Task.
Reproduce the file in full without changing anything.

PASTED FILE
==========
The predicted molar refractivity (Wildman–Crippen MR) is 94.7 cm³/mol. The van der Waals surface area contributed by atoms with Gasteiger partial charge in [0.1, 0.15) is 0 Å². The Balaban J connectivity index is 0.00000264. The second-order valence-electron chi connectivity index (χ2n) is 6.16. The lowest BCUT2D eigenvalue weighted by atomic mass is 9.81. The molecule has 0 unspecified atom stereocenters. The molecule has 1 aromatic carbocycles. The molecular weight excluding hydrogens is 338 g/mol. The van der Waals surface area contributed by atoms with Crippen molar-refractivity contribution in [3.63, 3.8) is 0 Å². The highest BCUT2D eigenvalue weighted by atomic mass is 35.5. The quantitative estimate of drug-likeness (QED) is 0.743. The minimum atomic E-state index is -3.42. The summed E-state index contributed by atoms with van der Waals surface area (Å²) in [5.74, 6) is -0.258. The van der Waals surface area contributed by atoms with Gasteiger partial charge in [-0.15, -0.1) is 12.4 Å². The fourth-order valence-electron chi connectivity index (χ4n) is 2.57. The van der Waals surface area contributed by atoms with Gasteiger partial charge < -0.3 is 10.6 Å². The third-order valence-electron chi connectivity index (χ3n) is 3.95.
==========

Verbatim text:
The predicted molar refractivity (Wildman–Crippen MR) is 94.7 cm³/mol. The van der Waals surface area contributed by atoms with Gasteiger partial charge in [0.1, 0.15) is 0 Å². The Balaban J connectivity index is 0.00000264. The second-order valence-electron chi connectivity index (χ2n) is 6.16. The lowest BCUT2D eigenvalue weighted by atomic mass is 9.81. The molecule has 0 unspecified atom stereocenters. The molecule has 1 aromatic carbocycles. The molecular weight excluding hydrogens is 338 g/mol. The van der Waals surface area contributed by atoms with Crippen molar-refractivity contribution in [3.63, 3.8) is 0 Å². The highest BCUT2D eigenvalue weighted by atomic mass is 35.5. The quantitative estimate of drug-likeness (QED) is 0.743. The minimum atomic E-state index is -3.42. The summed E-state index contributed by atoms with van der Waals surface area (Å²) in [5.74, 6) is -0.258. The van der Waals surface area contributed by atoms with Gasteiger partial charge in [-0.15, -0.1) is 12.4 Å². The fourth-order valence-electron chi connectivity index (χ4n) is 2.57. The van der Waals surface area contributed by atoms with Gasteiger partial charge < -0.3 is 10.6 Å². The third-order valence-electron chi connectivity index (χ3n) is 3.95.